The development of drugs and medical technologies that help to reduce suffering among humans and animals depends on the carefully regulated use of animals for research.
We respect the fact that people have strong ethical objections to the use of animals in scientific procedures. We have legislated so experimentation is only permitted when there is no alternative research technique and the expected benefits outweigh any possible adverse effects.
Animals (Scientific Procedures) Act 1986
The use of animals in scientific procedures is regulated by the Animals (Scientific Procedures) Act 1986 which requires a three-level licensing system - personal licence, project licence and certificate of designation.
Under the 1986 Act, project licences are only granted for specified permissible purposes:
where there are no non-animal alternatives
when the benefits expected from the programmes of work are judged to outweigh the likely adverse effects on the animals concerned
the number of animals used and their suffering must also be minimised
Applying for a licence
Applicants are strongly advised to read the relevant guidance on the operation of the act and the act itself before starting to complete the application forms.
You can download the codes of practice relating to the care and housing of laboratory animals, which include breeding and humane killing.
Each person who undertakes work under the Act must hold a personal licence
The programme of work must be authorised in a project licence
The places where scientific procedures are carried out must be licensed under a certificate of designation
The licensing charter is our service to those applying for and holding licences and certificates under the Animals (Scientific Procedures) Act 1986
The 2011 report covers topics such as licensing and inspection, compliance and infringement, and initiatives.
You can read the 2011 report here.
Transposition of EU Directive 2010/63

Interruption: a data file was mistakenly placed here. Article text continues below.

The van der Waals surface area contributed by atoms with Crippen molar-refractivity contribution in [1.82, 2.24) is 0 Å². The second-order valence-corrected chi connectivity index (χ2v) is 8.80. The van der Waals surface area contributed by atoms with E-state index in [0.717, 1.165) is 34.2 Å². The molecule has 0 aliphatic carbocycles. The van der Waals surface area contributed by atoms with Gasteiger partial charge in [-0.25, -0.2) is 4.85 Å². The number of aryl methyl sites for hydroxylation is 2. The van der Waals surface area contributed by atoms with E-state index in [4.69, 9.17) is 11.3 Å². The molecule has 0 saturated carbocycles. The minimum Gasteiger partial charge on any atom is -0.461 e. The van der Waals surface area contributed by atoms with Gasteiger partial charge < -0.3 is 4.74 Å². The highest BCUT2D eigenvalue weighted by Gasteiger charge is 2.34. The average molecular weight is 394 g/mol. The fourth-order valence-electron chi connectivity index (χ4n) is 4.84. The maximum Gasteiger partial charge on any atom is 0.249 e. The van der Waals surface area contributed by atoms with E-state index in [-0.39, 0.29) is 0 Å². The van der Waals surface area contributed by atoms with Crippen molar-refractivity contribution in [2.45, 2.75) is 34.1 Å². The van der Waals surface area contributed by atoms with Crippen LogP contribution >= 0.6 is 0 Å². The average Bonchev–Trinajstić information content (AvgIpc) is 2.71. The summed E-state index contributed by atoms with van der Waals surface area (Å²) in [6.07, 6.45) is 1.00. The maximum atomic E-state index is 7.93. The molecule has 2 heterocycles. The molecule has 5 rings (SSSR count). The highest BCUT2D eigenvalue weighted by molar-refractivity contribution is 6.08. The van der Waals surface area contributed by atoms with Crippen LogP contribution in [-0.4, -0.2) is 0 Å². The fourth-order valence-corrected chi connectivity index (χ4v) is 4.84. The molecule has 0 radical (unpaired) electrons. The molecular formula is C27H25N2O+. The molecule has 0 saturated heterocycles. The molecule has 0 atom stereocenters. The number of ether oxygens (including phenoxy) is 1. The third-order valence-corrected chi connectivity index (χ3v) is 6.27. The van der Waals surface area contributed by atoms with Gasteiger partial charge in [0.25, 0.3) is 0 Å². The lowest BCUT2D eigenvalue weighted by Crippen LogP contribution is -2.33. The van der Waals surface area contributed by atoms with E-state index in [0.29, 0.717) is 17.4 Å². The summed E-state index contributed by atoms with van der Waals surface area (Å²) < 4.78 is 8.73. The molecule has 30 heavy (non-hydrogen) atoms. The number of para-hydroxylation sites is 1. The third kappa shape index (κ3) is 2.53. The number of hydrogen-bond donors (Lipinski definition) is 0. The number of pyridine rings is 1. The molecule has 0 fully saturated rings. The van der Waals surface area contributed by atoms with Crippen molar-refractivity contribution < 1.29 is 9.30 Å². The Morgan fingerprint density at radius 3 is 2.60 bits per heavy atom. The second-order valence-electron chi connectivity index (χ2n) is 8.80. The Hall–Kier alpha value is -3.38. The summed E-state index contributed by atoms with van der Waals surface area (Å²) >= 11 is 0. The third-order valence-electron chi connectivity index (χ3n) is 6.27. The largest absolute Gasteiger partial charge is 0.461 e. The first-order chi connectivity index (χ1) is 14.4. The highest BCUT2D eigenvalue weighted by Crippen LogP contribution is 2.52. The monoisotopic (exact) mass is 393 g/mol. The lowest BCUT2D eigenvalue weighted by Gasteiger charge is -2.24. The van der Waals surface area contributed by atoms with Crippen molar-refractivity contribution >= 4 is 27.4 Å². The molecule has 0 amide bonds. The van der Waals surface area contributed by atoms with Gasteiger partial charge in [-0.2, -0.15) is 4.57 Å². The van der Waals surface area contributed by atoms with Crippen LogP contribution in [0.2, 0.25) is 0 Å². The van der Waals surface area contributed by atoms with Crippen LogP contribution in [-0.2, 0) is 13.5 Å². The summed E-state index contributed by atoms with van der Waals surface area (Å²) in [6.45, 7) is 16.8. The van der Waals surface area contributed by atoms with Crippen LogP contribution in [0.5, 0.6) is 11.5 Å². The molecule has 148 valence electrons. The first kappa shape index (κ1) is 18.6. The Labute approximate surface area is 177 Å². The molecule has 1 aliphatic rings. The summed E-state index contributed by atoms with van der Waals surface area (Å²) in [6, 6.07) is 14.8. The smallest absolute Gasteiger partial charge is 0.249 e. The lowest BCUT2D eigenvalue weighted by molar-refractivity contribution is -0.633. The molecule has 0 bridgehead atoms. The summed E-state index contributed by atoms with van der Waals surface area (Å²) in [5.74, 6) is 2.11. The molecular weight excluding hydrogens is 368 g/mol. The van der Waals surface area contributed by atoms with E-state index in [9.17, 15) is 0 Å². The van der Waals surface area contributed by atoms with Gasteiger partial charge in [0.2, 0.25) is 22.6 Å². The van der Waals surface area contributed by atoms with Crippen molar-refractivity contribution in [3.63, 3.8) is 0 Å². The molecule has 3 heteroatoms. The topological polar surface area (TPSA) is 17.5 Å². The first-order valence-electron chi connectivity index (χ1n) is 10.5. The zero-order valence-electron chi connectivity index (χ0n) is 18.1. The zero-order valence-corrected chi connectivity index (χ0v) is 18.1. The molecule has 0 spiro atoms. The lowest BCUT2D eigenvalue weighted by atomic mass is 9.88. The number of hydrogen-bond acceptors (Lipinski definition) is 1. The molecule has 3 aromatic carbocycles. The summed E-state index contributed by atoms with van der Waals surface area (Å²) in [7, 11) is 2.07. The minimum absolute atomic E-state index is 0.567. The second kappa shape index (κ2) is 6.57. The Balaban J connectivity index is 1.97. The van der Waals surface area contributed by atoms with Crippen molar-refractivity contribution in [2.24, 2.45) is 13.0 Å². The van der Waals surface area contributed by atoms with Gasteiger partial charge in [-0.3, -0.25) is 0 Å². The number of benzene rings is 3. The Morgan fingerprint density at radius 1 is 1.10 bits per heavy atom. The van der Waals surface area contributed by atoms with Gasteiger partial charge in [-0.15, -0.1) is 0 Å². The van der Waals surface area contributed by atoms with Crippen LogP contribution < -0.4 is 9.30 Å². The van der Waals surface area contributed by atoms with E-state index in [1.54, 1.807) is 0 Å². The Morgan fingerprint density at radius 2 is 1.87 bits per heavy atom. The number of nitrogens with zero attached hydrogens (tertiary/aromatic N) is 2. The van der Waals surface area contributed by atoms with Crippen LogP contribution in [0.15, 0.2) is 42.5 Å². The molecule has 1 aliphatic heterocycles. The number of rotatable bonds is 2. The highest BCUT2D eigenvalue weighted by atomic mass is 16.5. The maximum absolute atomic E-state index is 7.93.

We published the government response to the public consultation on the options for transposition of the Directive on the 17 May 2012.
You can also read the written ministerial statement on the consultation response.
Draft regulations transposing the Directive and a consolidated, amended version of the Animals (Scientific Procedures) Act 1986 incorporating the changes set out in the draft regulations have been sent to stakeholders. The documents are not yet complete and may be subject to change; however, together they show how the requirements of the new Directive are likely to be transposed into UK legislation.
The full report of the 2011 statistics on scientific procedures on living animals was publishd on 10 July 2012.
These newsletters are for those with licences granted under the Animals (Scientific Procedures) Act 1986 and others with an interest in the use of animals in scientific research and testing.
If you would like to have the newsletters sent to you by email, please send your contact details to email@example.com
We publish details of project licences granted under the Animals (Scientific Procedures) Act 1986 to contribute to greater openness, and to greater public understanding and debate, about the use of animals in science, and how it is regulated. These abstracts are produced by the project licence holders and the Home Office bears no authorial or editorial responsibility for the content of the abstracts.
The project licence holders are owners of the copyright relating to abstracts. Requests for any permission to reproduce any part of the material must be made to the project licence holders via the Home Office. There is no legal obligation for the licence holders to provide abstracts although we actively encourage their publication.
(Links will open in a new window)
- Archived 'Animals in scientific procedures' website
- Animal Procedures Committee
- Archived RDS website
We are not responsible for the content of external websites.